Chronic kidney disease (CKD, also called kidney failure or renal failure) is a condition in which the kidneys lose some of their ability to remove waste products and excess fluid from the bloodstream. As waste products and fluids build up in the body, other body systems are affected, which can be harmful to your health.
The most common causes of CKD are diabetes and high blood pressure. In the early stages of CKD, there are no symptoms. The disease can progress to complete kidney failure, also called end-stage kidney disease. This occurs when kidney function has worsened to the point that dialysis or kidney transplantation is required to maintain good health and even life, which is typically when kidney function is approximately 10 percent or less of the normal kidney function.
The main goal of treatment is to prevent progression of CKD to complete kidney failure. The best way to do this is to diagnose CKD early and control the underlying cause.
A number of factors can increase the risk of developing CKD, including:
Most people with CKD do not have symptoms until the kidney function is severely impaired. The problem is often discovered when blood or urine tests done for other reasons show abnormalities. The blood test that is most commonly used to check the level of kidney function is the creatinine concentration. As kidney function goes down, the creatinine concentration in the blood goes up. The most common urine tests are for protein or albumin in the urine.
Sometimes, people with CKD will develop swelling, most commonly around the feet and ankles, before any other symptoms appear. Even when kidney failure is advanced, most people still make a normal or near-normal amount of urine; this is sometimes confusing. Urine is being formed, but it does not contain sufficient amounts of the body’s waste products.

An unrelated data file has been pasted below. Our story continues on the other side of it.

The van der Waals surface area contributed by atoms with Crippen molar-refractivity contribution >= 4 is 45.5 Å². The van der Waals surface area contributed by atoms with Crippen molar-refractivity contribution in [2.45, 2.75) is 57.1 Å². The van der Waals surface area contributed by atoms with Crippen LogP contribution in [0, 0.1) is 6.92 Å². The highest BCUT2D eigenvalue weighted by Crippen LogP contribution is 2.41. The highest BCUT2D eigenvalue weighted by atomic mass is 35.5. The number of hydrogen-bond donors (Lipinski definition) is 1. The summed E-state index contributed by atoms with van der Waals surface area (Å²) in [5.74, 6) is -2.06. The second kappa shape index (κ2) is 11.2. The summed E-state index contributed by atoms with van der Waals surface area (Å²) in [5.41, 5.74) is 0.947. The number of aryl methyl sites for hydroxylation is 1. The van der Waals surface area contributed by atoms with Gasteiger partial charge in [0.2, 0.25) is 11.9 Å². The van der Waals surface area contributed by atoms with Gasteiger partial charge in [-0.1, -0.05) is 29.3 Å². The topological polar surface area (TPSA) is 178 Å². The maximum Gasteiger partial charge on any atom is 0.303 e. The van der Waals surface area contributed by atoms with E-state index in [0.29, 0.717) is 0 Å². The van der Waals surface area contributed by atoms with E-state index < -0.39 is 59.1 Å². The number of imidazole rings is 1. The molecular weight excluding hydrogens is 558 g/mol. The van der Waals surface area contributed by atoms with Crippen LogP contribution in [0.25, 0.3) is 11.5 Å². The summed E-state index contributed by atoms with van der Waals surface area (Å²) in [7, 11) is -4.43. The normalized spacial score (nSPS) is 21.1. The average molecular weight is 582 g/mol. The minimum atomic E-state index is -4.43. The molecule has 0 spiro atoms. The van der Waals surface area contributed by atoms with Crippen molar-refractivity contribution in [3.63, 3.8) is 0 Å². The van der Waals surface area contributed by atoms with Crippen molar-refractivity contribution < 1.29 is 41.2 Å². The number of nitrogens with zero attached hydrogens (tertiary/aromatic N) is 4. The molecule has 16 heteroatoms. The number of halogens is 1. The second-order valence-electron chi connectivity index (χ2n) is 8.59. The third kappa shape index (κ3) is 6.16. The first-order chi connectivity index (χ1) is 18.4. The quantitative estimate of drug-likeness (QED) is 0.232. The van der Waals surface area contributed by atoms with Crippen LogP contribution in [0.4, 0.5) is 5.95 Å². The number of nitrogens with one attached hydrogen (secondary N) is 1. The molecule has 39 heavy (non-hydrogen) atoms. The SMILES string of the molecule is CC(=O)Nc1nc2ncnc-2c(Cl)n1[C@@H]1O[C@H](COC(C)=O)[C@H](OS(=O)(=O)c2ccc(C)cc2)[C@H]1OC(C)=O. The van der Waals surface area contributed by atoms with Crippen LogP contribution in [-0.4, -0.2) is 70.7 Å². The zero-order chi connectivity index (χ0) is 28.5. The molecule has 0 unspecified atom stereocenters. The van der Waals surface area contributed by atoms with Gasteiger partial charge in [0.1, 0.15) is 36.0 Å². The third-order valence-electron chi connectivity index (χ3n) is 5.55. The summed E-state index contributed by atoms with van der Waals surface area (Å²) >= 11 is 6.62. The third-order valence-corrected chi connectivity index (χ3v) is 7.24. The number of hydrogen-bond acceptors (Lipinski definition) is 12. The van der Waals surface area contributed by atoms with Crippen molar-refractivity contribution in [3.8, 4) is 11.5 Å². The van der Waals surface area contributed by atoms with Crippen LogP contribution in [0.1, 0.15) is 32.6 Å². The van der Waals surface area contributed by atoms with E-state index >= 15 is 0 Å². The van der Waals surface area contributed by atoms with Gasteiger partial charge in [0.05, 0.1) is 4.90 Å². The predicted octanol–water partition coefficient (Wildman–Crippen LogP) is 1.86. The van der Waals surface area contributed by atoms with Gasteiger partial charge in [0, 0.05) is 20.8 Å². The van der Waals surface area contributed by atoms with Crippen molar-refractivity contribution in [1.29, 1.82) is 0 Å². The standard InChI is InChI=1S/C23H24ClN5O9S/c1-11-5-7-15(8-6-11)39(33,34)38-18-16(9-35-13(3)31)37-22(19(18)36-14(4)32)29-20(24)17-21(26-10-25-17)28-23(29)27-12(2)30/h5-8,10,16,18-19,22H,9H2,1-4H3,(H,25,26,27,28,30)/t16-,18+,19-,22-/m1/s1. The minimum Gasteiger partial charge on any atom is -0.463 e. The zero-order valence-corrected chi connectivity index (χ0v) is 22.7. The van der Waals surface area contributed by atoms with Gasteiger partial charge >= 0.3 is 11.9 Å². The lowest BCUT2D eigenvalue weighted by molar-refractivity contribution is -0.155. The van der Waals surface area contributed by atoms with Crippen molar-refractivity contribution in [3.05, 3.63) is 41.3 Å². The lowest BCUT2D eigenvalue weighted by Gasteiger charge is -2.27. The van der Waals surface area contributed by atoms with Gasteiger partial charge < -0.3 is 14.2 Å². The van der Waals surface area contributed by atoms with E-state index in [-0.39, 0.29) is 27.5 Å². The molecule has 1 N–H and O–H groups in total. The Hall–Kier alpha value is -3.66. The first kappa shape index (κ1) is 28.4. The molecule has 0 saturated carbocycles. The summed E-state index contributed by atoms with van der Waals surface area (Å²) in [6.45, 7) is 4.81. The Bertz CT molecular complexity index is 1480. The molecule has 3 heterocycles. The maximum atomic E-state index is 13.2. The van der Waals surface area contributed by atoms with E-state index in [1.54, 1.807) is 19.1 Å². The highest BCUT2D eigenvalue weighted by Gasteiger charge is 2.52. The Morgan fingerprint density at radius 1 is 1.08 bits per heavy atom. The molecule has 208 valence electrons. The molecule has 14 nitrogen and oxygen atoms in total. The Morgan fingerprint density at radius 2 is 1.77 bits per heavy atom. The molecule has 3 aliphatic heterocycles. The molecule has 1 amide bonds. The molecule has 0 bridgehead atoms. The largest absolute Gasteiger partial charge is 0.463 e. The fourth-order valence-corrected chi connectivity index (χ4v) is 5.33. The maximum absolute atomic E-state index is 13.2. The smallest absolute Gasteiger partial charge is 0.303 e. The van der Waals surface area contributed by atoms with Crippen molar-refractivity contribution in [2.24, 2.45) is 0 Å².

With advanced kidney disease, you may develop edema (swelling of the feet, ankles, or legs), loss of appetite, increased sleepiness, nausea, vomiting, confusion, and difficulty thinking. Patients often develop high blood pressure, blood chemistry (electrolyte) abnormalities such as a high potassium concentration, anemia (a decrease in red blood cells, which can cause fatigue and other symptoms), and bone disease.
People with advanced kidney failure may develop a group of symptoms referred to as uremia. The symptoms of uremia include loss of appetite, nausea, vomiting, a build-up of fluid around the heart, nerve problems, and changes in mental status, including drowsiness, seizures, or coma.
A health care provider may use several tests to diagnose CKD and determine if there is a treatable underlying cause.
Kidney function tests
The glomerular filtration rate (GFR) gives an approximate measure of the number of functioning nephrons. GFR is used to monitor the severity of kidney impairment. The most common way to estimate the GFR in adults is by measuring the creatinine level in the blood stream and then using this number to calculate an estimated GFR (eGFR) level.
The presence of albumin or protein in the urine (called albuminuria or proteinuria) is a marker of kidney disease. Even small amounts of albumin in the urine may be an early sign of CKD in some people, particularly those with diabetes and high blood pressure.
Imaging tests (such as a CT Scan or ultrasound) may be recommended to determine if there are any obstructions (blockages) of the urinary tract, kidney stones, or other abnormalities, such as many large cysts seen in a genetic disease called polycystic kidney disease.
With a kidney biopsy, a small piece of kidney tissue is removed and examined under a microscope. The biopsy helps to identify abnormalities in kidney tissue that may be the cause of kidney diseases.
The first step in the treatment of CKD is to determine the underlying cause. Treatment of reversible causes may prevent CKD from worsening.
Research has shown that management of CKD is best done with the assistance of a nephrologist, a doctor who specializes in kidney diseases, to decreases the chance of developing complications associated with CKD.
People in the early stages of CKD can take medicines to keep the disease from getting worse. For example, many people with CKD should take medicines known as “ACE inhibitors” or “angiotensin receptor blockers.” If your doctor prescribes these medicines, it is very important that you take them every day as directed. If they cause side effects or cost too much, speak to your doctor or nurse about it. He or she might have solutions to offer.
What happens if my kidneys stop working completely?
If your kidneys stop working completely, you will need a treatment to take over the job of your kidneys. The most common option in Belize at the moment is Hemodialysis.